All of them, those in power, and those who want the power, would pamper us, if we agreed to overlook their crookedness by wilfully restricting our activities.
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In the fall of 1971, author Paulette Cooper came out with a book called "The Scandal of Scientology" and, then, according to her lawyers, friends, family and lawyers, the following things happened to her:
She received repeated telephone calls from anonymous people who threatened to kill her.
Letters were posted on her neighbors' doors telling them she had venereal disease and should be evicted from her apartment.
Her publisher was sued and harassed to the point that he withdrew the book from circulation.
The Church of Scientology sued her in New York, Los Angeles, Detroit, England, Scotland, Australia, Ontario and British Columbia, each time alleging that her book had defamed the church.
In New York City, Scientologists claimed they had a bomb threat, and the federal government subsequently indicted her for sending the threat. Then the government charged her with perjury for denying it.
Now, according to informed sources, federal agents have found evidence in seized church records that indicates Scientologists framed Cooper by stealing her stationery and sending themselves the bomb threat.
A church spokesman denied last week that Scientologists were involved in any such scheme. "It's totally ridiculous and typical of outrageous false statements that some people feel they need to pass on regarding the church," Greg Layton, a church spokesman, said.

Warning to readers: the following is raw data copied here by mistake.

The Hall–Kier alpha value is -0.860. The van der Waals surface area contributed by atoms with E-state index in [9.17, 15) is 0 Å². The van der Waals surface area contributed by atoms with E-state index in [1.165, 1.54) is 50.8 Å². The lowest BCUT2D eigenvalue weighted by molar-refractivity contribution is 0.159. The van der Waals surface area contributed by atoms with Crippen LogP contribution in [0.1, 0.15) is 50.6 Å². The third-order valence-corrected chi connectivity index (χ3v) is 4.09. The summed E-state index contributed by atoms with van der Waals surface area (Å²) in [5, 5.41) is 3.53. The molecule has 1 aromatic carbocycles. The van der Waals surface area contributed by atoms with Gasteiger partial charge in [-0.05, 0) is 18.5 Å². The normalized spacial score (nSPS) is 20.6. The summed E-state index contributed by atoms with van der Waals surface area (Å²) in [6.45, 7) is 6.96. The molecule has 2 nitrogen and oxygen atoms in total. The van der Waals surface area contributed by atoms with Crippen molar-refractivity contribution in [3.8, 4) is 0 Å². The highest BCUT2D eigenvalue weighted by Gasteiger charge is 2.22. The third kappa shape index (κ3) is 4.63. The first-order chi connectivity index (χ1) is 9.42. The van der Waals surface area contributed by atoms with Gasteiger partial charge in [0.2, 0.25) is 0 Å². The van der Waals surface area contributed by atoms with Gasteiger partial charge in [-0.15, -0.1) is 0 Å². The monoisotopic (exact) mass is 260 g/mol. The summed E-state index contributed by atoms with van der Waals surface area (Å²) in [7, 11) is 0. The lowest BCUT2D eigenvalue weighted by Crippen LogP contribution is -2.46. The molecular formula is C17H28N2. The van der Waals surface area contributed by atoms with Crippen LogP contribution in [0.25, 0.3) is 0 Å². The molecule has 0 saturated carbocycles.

Cooper was reported to be traveling in Europe and could not be reached for comment. Her attorneys, family and friends, however, painted a picture of a woman locked for years in an almost hopeless struggle against an organization that seemed bent on intimidating her. She was left "severely depressed" and in need of psychiatric treatment, according to these sources.
[Picture / Caption: 'We're gonna give you the .44 treatment']
"They (the Church of Scientology) did a lot to destroy this girl's life," said her attorney in Los Angeles, Virgil Roberts.
When Cooper was subpoenaed to appear before a federal brand jury in New York not long after her book was published, "she was excited because she thought she was going to testify against the Scientologists," a member of her family recalled Friday. "When she found out what it was all about, she couldn't believe it."
Federal investigators informed her that the Scientologists had received a bomb threat, apparently on her stationery, with her fingerprint on it.
A family friend who says she has a copy of the note said that the threat is typed, a few lines long, with bad punctuation, bad spelling and includes a comment that "this operation hurts." Cooper had, recently had a surgical operation, she said. It looked like a maniac wrote it," one of her lawyers said.
When Cooper denied writing it, prosecutors accused her of lying and the government charged her with perjury.